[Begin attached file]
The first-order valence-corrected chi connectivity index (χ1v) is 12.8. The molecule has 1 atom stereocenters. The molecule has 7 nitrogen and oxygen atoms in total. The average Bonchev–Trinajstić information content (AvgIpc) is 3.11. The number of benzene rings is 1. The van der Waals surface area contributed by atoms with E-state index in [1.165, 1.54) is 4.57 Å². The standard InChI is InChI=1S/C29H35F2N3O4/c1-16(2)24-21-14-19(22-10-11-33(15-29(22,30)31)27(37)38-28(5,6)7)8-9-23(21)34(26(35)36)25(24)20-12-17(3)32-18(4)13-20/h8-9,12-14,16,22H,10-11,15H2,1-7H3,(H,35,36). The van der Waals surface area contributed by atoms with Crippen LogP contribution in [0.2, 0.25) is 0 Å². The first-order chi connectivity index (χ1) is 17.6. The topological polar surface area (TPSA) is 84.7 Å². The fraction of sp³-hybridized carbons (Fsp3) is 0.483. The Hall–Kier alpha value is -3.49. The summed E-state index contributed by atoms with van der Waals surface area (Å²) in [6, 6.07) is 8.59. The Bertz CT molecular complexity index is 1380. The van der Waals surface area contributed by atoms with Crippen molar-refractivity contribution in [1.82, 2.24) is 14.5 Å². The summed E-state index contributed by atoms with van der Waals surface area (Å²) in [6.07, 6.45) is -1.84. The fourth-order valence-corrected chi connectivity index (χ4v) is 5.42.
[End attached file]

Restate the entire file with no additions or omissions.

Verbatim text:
The first-order valence-corrected chi connectivity index (χ1v) is 12.8. The molecule has 1 atom stereocenters. The molecule has 7 nitrogen and oxygen atoms in total. The average Bonchev–Trinajstić information content (AvgIpc) is 3.11. The number of benzene rings is 1. The van der Waals surface area contributed by atoms with E-state index in [1.165, 1.54) is 4.57 Å². The standard InChI is InChI=1S/C29H35F2N3O4/c1-16(2)24-21-14-19(22-10-11-33(15-29(22,30)31)27(37)38-28(5,6)7)8-9-23(21)34(26(35)36)25(24)20-12-17(3)32-18(4)13-20/h8-9,12-14,16,22H,10-11,15H2,1-7H3,(H,35,36). The van der Waals surface area contributed by atoms with Crippen LogP contribution in [0.2, 0.25) is 0 Å². The first-order chi connectivity index (χ1) is 17.6. The topological polar surface area (TPSA) is 84.7 Å². The fraction of sp³-hybridized carbons (Fsp3) is 0.483. The Hall–Kier alpha value is -3.49. The summed E-state index contributed by atoms with van der Waals surface area (Å²) in [6, 6.07) is 8.59. The Bertz CT molecular complexity index is 1380. The van der Waals surface area contributed by atoms with Crippen molar-refractivity contribution in [1.82, 2.24) is 14.5 Å². The summed E-state index contributed by atoms with van der Waals surface area (Å²) in [6.07, 6.45) is -1.84. The fourth-order valence-corrected chi connectivity index (χ4v) is 5.42.